Neuropsychologists have obtained either a Ph.D. or a Psy.D. in psychology and have taken additional postdoctoral training in the area of neuropsychology.  Neuropsychologists can provide information about how a neurological injury may affect and/or be affected by psychological variables.  They also can provide information about whether a patient’s difficulties are likely to be due to brain pathology or emotional factors.  Further, neuropsychologists typically administer a relatively large number of tests, called a battery, in a face-to-face manner.  Test batteries are sometimes designed by the neuropsychologist to answer specific questions and at other times standardized batteries are used.  In short, neuropsychologists are psychologists with advanced or postdoctoral training in evaluating brain functions and correlating specific cognitive and emotional impairments with specific brain pathology.

Panic Attacks - Cross-Examining Psych Doctors, Tip #112




A Panic Attack is characterized by a discrete period of intense fear or discomfort in which four or more of 13 symptoms occur that develop abruptly and reach a peak within ten minutes.  A Panic Attack is not a disorder in and of itself.  When Panic Attacks are followed by one month or more of either persistent concern about having additional attacks, worry about the implications of the attacks or the consequences, or a significant change in behavior related to the attacks, the individual may meet criteria for a Panic Disorder.

Panic Disorder Without Agoraphobia, Cross-Examining Psych Doctors, Tip #111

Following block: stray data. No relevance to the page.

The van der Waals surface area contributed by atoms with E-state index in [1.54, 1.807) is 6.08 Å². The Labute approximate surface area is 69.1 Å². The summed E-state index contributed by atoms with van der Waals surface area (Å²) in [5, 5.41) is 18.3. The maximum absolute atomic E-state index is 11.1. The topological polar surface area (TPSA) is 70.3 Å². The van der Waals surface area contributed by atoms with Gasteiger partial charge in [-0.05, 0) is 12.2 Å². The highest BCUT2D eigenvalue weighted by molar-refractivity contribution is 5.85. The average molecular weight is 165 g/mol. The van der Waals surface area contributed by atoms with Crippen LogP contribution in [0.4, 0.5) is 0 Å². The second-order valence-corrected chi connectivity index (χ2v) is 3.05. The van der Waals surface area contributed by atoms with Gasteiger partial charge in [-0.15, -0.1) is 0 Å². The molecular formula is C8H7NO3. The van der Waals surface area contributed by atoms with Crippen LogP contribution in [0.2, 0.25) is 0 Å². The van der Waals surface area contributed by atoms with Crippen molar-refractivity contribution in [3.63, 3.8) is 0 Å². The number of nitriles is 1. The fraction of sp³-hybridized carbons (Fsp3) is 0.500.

According to the DSM-IV-TR, a Panic Disorder Without Agoraphobia is diagnosed correctly when the individual presents with recurrent and unexpected Panic Attacks.  There must be evidence that shows that these Panic Attacks have been followed by one month or more of either persistent concern about having additional attacks, worry about the implications of the attacks or the consequences, or a significant change in behavior related to the attacks.  Further, the patient must not exhibit Agoraphobia or anxiety about being in places or situations from which escape might be difficult or embarrassing.  When a psych report lacks information supporting the DSM-IV-TR diagnosis of a Panic Disorder Without Agoraphobia, the attorney should ask the doctor, where in their report they provided historical data demonstrating that the patient met the diagnostic criteria for a Panic Disorder Without Agoraphobia.  This line of questioning will clearly reveal the flawed nature of the doctor’s report.